Without an evaluation, an exam is really just you jotting down your thoughts on various subjects.
Evaluations (and the promise of awesome grades!) give direction to examinations – they allow you to analyze your weaknesses and strengths and give you an insight into what you need to brush up on for next time. Analyzing a mutual fund’s performance is the same! It helps you (the investor) evaluate how your selected funds are performing, and make decisions accordingly to further your financial goals.
Remember, checking the mutual fund performance of any investment you plan on making can be useful because –
Today, we wanted to touch upon some important parameters that can help you check mutual fund performance. This is important to do, because it allows you to compare mutual fund performance before investing, and can also help you figure out your next steps after investing!
Here are the key parameters which we found were helpful in checking mutual fund performance –
Mutual funds that have lower expense ratios are more cost-efficient.
2. Risk – While risk and returns are two sides of the double-edged sword that is investing – the capacity for risk varies from investor to investor. Whatever your risk appetite might be – identifying it (low, moderate, high) is an important parameter for mutual fund performance because it has a direct impact on your returns. You can assess risk by examining the volatility of a mutual fund. This can be measured using standard deviation (a percentage that shows how much the returns of a mutual fund scheme are likely to fluctuate with respect to its recorded average annual returns). A higher percentage of standard deviation denotes a more volatile mutual fund; one with higher risk.
Mutual funds with lower susceptibility to market fluctuations are a safer option for investors who have not yet determined their risk tolerance.
3. Fund Vs. Benchmark – A benchmark is an index that is used to measure the overall mutual fund performance. Let us assume that you have invested in the mutual fund option that is right for you, and you earn 15% returns within one year of investing. But, during that same time, the benchmark for your mutual fund was giving 18% returns. Here, your benchmark outperformed your selected fund option. This is an important parameter of mutual fund performance analysis as it gives investors a clear indicator of possible returns for any given mutual fund.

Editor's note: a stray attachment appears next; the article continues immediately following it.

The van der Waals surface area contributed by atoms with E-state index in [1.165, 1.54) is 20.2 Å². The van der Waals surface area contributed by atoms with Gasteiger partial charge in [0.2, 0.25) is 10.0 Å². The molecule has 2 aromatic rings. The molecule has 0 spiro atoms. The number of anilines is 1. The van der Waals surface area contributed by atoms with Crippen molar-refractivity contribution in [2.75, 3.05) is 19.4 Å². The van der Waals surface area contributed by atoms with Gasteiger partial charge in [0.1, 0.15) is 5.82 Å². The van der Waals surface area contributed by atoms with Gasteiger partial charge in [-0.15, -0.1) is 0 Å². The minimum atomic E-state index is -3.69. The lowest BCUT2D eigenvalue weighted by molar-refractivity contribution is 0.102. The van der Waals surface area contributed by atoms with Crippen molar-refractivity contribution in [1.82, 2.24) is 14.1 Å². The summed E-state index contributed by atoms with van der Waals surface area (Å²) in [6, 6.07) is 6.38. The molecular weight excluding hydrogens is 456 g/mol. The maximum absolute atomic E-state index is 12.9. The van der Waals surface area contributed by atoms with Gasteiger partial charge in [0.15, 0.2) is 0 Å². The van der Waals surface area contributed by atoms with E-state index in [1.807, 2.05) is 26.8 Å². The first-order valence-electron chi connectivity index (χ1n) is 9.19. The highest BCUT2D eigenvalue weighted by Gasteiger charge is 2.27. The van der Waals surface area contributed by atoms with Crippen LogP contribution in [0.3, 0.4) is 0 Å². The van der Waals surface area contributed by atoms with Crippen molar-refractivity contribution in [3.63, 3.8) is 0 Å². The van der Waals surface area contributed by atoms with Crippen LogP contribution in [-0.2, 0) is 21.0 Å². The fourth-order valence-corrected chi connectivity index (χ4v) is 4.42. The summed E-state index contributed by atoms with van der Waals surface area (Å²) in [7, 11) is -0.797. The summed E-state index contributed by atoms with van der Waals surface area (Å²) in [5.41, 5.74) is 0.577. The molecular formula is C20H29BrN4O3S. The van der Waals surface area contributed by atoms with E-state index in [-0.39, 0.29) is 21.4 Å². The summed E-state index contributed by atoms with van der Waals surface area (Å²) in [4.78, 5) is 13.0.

Mutual funds with returns that are equal to or better than the benchmark are a safe option to start with.
4. Consistency – It’s good when a mutual fund’s performance is good. But, it’s great when a mutual fund’s performance is good consistently. Look for consistency in the mutual fund’s performance over multiple time periods. Analyze its returns across various market cycles, including both bullish and bearish phases. Consider whether the selected mutual fund consistently outperforms its benchmark or has shown intermittent periods of falling short of its benchmark. This is an important parameter of mutual fund performance, and you can typically look back over 5-10 years to check a fund’s consistency.
Mutual funds that are consistently performing well, are good options as compared to those giving good returns once in a blue moon.